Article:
SOMETIMES YOU WIN
A strike is a staring contest to see who blinks. In the 1967 strike by BC Interior woodworkers, this nerve-wracking process lasted 7 months. The battle was for wages equal to coastal contracts, over a period that expired on the same day – enabling province-wide strikes. Employers resisted fiercely. One company fired union supporters and turned off the heat in the bunkhouse. So the union voted to strike, with picketing and blockades. In Nelson, an employer advertised for “replacement workers,” but a massive rally convinced him otherwise. Still,the strike dragged through winter. In April, a partial offer was rejected by a higher number than the original strike vote. The employers backed down and the strike was settled.
And it was peaceful. No rioting, no violence – just determination and nerve.
In 1937 the founding convention of the International Woodworkers of America occurred in Tacoma Washington with the hope that unification of all those who worked in the industry into one union would strengthen their collective power. Within the year, the IWA moved into British Columbia, trying to organize workers across the province
By the time of the 1967 strike in the interior of British Columbia, the IWA had a strong presence in Canada, from coast to coast. Although there were concerns common to all members, each local context informed the types of struggles workers undertook. For Southern Interior IWA members in BC, it was the difference in pay (they earned 50 cents less per hour than those on the coast) and different dates for settling contracts that spurred on their demands for change. Interior members insisted that these two items be placed at the forefront of negotiations in 1967. When their concerns were not met, members decided to go on strike, bringing operations to a standstill.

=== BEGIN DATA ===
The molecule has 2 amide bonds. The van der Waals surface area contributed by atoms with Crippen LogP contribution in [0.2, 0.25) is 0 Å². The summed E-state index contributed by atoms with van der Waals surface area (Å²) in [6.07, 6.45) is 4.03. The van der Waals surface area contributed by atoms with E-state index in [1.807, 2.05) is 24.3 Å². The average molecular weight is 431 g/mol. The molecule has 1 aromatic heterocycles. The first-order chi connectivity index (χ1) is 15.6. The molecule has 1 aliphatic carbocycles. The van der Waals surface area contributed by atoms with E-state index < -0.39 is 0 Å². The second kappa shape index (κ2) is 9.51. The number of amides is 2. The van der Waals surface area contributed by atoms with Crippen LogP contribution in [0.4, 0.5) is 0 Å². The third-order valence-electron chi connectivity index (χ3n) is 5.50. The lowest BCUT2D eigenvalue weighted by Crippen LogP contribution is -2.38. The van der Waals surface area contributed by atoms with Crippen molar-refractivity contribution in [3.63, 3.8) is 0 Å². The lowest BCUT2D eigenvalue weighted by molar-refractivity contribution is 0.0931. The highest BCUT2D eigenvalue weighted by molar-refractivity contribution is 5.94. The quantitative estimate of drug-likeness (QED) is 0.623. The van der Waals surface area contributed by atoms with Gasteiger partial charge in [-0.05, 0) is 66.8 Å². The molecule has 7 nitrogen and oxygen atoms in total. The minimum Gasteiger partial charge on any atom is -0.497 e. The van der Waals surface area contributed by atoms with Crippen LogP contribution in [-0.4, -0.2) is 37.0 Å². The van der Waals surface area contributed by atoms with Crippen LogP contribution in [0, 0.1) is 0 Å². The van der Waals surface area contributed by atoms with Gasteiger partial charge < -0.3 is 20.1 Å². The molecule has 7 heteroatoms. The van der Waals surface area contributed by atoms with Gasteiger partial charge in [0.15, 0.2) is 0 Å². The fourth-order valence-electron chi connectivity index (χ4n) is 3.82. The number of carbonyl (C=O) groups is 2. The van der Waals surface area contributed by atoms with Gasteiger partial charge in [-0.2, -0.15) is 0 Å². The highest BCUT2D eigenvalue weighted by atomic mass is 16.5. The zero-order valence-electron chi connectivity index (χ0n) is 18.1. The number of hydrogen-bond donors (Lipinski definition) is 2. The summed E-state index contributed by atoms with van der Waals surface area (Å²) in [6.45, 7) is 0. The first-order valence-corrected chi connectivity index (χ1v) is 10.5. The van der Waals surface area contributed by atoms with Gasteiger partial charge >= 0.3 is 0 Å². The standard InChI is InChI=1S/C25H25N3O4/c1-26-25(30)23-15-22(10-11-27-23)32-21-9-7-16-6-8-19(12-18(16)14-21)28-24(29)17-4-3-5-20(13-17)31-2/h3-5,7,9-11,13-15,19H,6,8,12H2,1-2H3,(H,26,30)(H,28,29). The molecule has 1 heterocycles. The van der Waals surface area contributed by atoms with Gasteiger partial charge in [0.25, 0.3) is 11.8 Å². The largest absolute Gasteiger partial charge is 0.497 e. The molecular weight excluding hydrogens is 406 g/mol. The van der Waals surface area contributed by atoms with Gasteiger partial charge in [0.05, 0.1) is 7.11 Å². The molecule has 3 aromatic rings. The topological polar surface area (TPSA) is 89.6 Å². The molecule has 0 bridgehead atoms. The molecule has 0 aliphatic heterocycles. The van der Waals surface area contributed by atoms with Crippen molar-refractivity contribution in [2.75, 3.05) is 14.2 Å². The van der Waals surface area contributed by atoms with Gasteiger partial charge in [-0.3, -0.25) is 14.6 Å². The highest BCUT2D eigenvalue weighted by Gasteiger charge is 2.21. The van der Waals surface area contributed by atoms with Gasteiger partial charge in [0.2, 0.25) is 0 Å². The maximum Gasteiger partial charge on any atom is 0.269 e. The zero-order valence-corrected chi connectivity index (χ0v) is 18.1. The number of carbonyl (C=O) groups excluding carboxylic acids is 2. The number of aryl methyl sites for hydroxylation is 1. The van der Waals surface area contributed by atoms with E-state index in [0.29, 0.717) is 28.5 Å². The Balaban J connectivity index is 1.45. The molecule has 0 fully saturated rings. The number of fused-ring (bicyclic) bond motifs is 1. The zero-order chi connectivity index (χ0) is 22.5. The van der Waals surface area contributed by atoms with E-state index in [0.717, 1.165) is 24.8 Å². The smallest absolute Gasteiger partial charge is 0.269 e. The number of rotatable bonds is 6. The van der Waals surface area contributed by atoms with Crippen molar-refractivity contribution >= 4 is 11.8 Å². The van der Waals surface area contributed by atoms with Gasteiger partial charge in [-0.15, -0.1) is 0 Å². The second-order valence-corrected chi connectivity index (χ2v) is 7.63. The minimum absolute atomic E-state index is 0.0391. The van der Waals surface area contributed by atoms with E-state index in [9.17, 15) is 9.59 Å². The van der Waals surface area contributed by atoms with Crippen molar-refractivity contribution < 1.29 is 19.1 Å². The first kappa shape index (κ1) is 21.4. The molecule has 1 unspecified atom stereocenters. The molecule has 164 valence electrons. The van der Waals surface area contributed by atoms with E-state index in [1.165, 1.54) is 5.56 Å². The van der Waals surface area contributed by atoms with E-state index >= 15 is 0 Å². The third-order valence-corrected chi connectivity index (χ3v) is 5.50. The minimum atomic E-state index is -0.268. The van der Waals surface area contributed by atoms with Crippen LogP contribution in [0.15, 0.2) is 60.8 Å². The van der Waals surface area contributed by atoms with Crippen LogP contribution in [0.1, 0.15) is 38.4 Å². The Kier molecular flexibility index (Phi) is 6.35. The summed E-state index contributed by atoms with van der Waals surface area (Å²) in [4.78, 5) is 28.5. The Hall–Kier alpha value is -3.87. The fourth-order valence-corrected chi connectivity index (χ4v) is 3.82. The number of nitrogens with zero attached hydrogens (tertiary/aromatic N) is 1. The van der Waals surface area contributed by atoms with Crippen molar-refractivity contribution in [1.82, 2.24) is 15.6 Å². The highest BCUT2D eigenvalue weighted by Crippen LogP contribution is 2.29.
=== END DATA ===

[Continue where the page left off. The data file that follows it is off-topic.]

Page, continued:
Four months into the strike one mill in Castlegar agreed to meet the workers’ demands, raising their wage to meet those of workers on the coast, in addition to syncing their contract expiry date. However, their victory did not spread to other Interior workers, and the strike continued into the winter. And then into spring.
An offer was put on the table. Wage parity could be theirs with the condition that no change would be made to when their contract expired. This offer was rejected, even after the government forced the IWA to put the question before its membership. Indeed, the results were even more emphatically weighted towards continuing the strike than the initial strike vote. The employers realized that they were not going to budge and offered up another compromise: accept pay 14 cents less than the coast, but receive the changed date for the contract to expire. After 224 days, the strike was over.